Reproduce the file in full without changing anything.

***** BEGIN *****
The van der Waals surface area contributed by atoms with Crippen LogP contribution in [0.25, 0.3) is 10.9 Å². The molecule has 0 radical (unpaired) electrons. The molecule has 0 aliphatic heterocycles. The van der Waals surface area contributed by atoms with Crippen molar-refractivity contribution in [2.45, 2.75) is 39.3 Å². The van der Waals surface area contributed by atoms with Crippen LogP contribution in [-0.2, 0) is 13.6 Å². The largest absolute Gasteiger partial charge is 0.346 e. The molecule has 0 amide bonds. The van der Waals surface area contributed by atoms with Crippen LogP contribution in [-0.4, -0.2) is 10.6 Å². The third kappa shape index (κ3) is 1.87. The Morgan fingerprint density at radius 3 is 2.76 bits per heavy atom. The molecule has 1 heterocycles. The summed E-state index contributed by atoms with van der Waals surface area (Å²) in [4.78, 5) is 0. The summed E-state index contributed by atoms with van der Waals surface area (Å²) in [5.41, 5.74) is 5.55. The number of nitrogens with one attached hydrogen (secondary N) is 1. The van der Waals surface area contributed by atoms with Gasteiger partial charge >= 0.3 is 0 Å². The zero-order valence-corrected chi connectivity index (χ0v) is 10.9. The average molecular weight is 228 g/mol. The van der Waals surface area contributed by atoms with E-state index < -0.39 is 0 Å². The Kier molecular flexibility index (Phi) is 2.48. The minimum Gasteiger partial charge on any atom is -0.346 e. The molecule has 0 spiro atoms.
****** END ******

The van der Waals surface area contributed by atoms with Crippen LogP contribution in [0.25, 0.3) is 10.9 Å². The molecule has 0 radical (unpaired) electrons. The molecule has 0 aliphatic heterocycles. The van der Waals surface area contributed by atoms with Crippen molar-refractivity contribution in [2.45, 2.75) is 39.3 Å². The van der Waals surface area contributed by atoms with Crippen LogP contribution in [-0.2, 0) is 13.6 Å². The largest absolute Gasteiger partial charge is 0.346 e. The molecule has 0 amide bonds. The van der Waals surface area contributed by atoms with Crippen LogP contribution in [-0.4, -0.2) is 10.6 Å². The third kappa shape index (κ3) is 1.87. The Morgan fingerprint density at radius 3 is 2.76 bits per heavy atom. The molecule has 1 heterocycles. The summed E-state index contributed by atoms with van der Waals surface area (Å²) in [4.78, 5) is 0. The summed E-state index contributed by atoms with van der Waals surface area (Å²) in [5.41, 5.74) is 5.55. The number of nitrogens with one attached hydrogen (secondary N) is 1. The van der Waals surface area contributed by atoms with Gasteiger partial charge >= 0.3 is 0 Å². The zero-order valence-corrected chi connectivity index (χ0v) is 10.9. The average molecular weight is 228 g/mol. The van der Waals surface area contributed by atoms with E-state index < -0.39 is 0 Å². The Kier molecular flexibility index (Phi) is 2.48. The minimum Gasteiger partial charge on any atom is -0.346 e. The molecule has 0 spiro atoms.